One thing none of us like to think about is what happens after we die. As uncomfortable as this is – it is better to plan for it than leave it to fate. The Will and Trusts website analyzes the cost of dying without a will or trust (intestacy) vs. having one's wishes legally documented. Other topics covered on the site include:

  • The difference between a will and a trust
  • Who to choose for a trustee, an executor, healthcare power of attorney and financial power of attorney – and why
  • Why you need a living will
  • What to think about if you have children

To learn more, the site offers a free estate planning guide.

Beaufort Digital Corridor Station

Beaufort Digital Corridor Finds Strong Entrepreneurial Spirit in the Lowcountry

A new survey from the Beaufort Digital Corridor revealed an interest in developing a diverse economy and fostering an entrepreneurial climate in the Lowcountry. More than 60% of the residents in Beaufort who responded to the survey consider themselves entrepreneurs and want to take a chance and pursue a dream. "The BDC was created for just such a purpose. As Beaufort's premier business incubator, the BDC offers tech entrepreneurs collaboration, mentorship, and a place where dreams meet reality," said Nicie Phillips, Executive Director of the BDC. The survey, conducted during the last half of July and first half of August, gathered input from 232 Beaufort residents. The findings were an exciting mixture of new information and best kept secrets. Here are some key points:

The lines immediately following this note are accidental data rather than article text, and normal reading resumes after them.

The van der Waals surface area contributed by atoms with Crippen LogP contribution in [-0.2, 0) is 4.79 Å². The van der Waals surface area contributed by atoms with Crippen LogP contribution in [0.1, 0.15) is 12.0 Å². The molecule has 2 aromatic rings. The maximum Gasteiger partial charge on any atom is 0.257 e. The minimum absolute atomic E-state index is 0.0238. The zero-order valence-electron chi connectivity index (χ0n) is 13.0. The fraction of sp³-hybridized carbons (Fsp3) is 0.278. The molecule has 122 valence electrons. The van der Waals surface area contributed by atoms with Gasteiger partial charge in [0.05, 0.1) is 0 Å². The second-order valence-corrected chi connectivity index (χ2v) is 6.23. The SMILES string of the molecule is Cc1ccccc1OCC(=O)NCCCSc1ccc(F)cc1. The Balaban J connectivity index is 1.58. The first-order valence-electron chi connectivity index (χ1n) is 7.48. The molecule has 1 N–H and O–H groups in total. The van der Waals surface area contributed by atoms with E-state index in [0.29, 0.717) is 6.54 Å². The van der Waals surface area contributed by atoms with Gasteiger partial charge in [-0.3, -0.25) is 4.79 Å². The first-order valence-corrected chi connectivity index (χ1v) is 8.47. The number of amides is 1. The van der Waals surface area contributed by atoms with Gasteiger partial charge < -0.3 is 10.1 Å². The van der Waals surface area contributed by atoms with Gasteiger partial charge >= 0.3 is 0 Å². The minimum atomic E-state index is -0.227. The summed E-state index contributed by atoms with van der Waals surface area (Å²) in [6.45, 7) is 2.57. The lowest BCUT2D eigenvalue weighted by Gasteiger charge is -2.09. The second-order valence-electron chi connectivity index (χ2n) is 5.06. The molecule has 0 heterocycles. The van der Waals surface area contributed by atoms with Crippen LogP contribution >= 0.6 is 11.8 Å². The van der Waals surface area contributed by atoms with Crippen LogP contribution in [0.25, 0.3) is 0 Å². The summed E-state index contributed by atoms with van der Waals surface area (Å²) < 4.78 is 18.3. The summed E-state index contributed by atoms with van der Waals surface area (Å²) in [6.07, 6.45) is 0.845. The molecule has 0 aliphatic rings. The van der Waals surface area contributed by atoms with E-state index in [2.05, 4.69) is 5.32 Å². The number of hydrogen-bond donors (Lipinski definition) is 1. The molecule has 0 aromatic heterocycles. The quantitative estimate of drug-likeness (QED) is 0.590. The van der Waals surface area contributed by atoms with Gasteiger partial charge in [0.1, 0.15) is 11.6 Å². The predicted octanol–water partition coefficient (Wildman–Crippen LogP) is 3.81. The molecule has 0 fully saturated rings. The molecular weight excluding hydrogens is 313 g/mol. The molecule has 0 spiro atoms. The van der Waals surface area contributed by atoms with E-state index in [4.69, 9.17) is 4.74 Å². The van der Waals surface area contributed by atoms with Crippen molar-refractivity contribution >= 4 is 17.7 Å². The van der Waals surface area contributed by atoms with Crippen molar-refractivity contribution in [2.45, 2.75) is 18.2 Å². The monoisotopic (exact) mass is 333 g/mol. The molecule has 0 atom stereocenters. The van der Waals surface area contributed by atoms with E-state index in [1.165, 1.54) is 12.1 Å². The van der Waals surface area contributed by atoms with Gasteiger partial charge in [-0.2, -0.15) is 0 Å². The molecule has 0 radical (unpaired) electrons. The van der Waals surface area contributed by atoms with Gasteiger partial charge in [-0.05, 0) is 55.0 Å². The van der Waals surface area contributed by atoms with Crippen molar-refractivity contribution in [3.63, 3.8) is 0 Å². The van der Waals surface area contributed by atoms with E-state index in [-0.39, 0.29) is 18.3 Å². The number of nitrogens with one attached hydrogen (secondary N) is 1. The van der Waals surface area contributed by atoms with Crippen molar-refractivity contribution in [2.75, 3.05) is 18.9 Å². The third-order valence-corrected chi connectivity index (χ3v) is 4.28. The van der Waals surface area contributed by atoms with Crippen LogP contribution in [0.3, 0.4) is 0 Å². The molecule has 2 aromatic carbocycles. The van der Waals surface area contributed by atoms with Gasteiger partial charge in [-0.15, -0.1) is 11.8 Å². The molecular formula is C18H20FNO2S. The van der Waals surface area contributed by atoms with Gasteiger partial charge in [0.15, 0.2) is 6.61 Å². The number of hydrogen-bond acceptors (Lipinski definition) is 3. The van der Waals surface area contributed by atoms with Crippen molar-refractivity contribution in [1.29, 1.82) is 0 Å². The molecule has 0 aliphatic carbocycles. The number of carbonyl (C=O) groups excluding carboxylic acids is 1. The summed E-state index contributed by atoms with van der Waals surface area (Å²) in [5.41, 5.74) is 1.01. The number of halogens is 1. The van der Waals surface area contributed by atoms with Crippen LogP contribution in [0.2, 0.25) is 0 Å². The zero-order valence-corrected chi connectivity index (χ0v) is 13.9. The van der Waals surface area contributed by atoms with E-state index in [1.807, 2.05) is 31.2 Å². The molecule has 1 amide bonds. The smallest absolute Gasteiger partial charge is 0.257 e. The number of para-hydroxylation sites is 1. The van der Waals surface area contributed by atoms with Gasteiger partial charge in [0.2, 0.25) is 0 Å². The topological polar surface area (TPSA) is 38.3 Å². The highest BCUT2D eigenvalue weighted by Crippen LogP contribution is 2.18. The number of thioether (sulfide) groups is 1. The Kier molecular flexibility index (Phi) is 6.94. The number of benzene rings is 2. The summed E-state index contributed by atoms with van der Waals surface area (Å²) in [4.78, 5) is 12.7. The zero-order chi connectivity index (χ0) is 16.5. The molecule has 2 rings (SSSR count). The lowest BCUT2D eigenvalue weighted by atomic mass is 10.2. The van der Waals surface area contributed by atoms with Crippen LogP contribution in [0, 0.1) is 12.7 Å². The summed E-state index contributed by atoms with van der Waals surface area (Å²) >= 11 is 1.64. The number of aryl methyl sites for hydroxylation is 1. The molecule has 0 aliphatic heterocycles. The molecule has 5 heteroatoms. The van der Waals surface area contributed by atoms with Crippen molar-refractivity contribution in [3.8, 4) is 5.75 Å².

• Over 85% of the replies showed that people either want to begin or support a startup business. "Empowering localized efforts for the innovation community is crucial as South Carolina's knowledge economy continues to grow," said Secretary of Commerce Bobby Hitt when speaking about offering grants to diversify the economy in South Carolina. The BDC is here to empower Beaufortonians.
  • Not surprisingly, almost 60% were concerned about finances and having access to capital. But did you know that the Beaufort Digital Corridor has dedicated investors with committed funds for curated technology startup businesses? "The reason the Beaufort Digital Corridor exists is to help technology entrepreneurs become growing, hiring companies, and part of that process is helping to source capital," said BDC Board Chairman Kevin Klingler.